Theatrical release: 09/29/2010 (China); 09/02/2011 (US) DVD Date: 12/13/2011
Rating: PG-13 Running Time: 119 minutes
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Review: The opening scenes to Detective Dee and the Mystery of the Phantom Flame provide a brief introduction to the story about to be told …
In 689 A.D. upon Emperor Tang Gaozhong's death Empress Wu, a regent for 7 years, would soon be crowned as history's first female Emperor. Royal clansmen and founding officials resented a woman usurping the throne and conspired to overthrow her reign. Beyond its peaceful façade, danger was lurking within the capital.
The Empress has ordered that a Towering Buddha bearing her likeness be completed prior to her assumption of the throne. An engineering masterpiece, the supporting core is protected by a series of amulets. When Jia, Vice Minister of Public Works, removes one of the amulets the workers fear the worst. Shatuo, a senior engineer, pleads with Jia to restore it but he waves him off. Minutes later, as Jia proudly shows off the Buddha to a visiting dignitary under a bright sky, he spontaneously combusts into flames. To prove that the amulet had nothing to do with Jia's mysterious death, another official, Xue, also removes one of the sacred scrolls. He too, quickly bursts into flames once he leaves the Towering Buddha. The Empress believes these deaths are part of a plan to overthrow her, and calls in Detective Dee (Dí Rénjié) from the prison to which he was condemned for, ironically, opposing the Empress following Emperor Tang's death, to investigate these deaths and determine who is behind them.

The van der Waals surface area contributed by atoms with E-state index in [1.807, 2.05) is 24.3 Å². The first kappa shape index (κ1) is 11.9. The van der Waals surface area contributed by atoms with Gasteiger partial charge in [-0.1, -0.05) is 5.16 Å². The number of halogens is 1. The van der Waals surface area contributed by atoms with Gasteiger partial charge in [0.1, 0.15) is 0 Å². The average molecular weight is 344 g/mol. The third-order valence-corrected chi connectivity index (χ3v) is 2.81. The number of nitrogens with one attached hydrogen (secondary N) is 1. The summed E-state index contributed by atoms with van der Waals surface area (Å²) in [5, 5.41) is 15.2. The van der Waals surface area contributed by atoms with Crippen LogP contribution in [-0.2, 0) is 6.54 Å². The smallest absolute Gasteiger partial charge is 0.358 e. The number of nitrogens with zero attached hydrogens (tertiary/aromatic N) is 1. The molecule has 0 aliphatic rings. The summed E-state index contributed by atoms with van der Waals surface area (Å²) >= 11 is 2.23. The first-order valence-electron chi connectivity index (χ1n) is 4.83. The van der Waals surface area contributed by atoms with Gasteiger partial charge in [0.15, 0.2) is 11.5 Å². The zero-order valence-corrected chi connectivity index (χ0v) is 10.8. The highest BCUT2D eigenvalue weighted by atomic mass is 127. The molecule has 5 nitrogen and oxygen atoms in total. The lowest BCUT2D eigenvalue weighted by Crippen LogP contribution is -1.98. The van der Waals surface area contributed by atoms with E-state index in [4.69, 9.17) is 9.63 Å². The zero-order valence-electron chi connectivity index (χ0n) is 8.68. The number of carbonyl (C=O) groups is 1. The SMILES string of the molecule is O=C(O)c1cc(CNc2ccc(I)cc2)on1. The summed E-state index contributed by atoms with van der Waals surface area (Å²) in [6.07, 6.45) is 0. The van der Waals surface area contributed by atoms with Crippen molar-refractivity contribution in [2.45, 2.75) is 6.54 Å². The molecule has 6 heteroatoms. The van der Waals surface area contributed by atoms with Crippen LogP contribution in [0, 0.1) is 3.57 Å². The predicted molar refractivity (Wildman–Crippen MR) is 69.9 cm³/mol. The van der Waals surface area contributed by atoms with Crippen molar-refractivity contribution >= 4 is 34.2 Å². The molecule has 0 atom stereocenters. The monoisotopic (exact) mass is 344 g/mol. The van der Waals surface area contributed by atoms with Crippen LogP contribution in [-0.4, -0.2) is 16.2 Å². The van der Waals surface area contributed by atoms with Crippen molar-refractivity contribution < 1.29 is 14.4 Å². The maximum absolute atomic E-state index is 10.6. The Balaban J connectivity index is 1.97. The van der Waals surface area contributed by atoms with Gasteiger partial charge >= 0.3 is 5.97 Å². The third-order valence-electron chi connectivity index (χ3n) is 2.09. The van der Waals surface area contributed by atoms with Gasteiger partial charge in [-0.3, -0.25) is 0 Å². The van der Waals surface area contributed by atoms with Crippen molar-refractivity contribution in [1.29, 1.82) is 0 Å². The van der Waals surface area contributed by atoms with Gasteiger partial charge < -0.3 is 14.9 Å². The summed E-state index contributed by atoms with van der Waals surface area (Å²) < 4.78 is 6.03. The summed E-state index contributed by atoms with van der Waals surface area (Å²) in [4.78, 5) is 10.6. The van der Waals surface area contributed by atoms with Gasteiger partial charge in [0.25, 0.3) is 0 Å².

No doubt many will see this film for its martial arts and action sequences. I, however, have seen far too few of these types of films to rate Detective Dee and the Mystery of the Phantom Flame on its merits in this regard. So I'm viewing (reviewing) it as a murder mystery, and from this perspective it's pretty good. Detective Dee approaches the case like any seasoned private investigator would: assume that everyone — including your client — is lying to you but that clues to the truth are buried somewhere within the lies being told. There are suspects aplenty, red herrings to divert, evidence to be explored, conclusions to be deduced. There are also some gaping plot holes, but the story moves along so quickly that they are hardly noticed.
Detective Dee and the Mystery of the Phantom Flame is a visually striking film, the center of which is the Towering Buddha, which rises some 300 feet above the Emperor's palace courtyard. A lot of thought went into filming the construction of the monument, with massive gears and levers and pulleys making for a most credible pre-Industrial age construction project. But even the quiet scenes, especially the nighttime images with cherry blossoms blowing gently across the ground, are beautiful to look at.
The backstory to the film is fascinating. Dí Rénjié was a real person and powerful influence within the Tang Dynasty and later that of the reign of Empress Wu Zetian and is considered a "modern" folk hero. In the 18th century, an anonymous author penned a detective story featuring him titled Di Gong An. In 1949, Robert van Gulik translated the novel as Dee Ghong An: An Ancient Chinese Detective Story (later published as The Celebrated Cases of Judge Dee) and went on to write many novels and short stories featuring the character.
I was entertained by this film … probably more than I expected. I appreciate the fact that the story was equally important to the filmmakers as the martial arts sequences and how really stunning the film looked.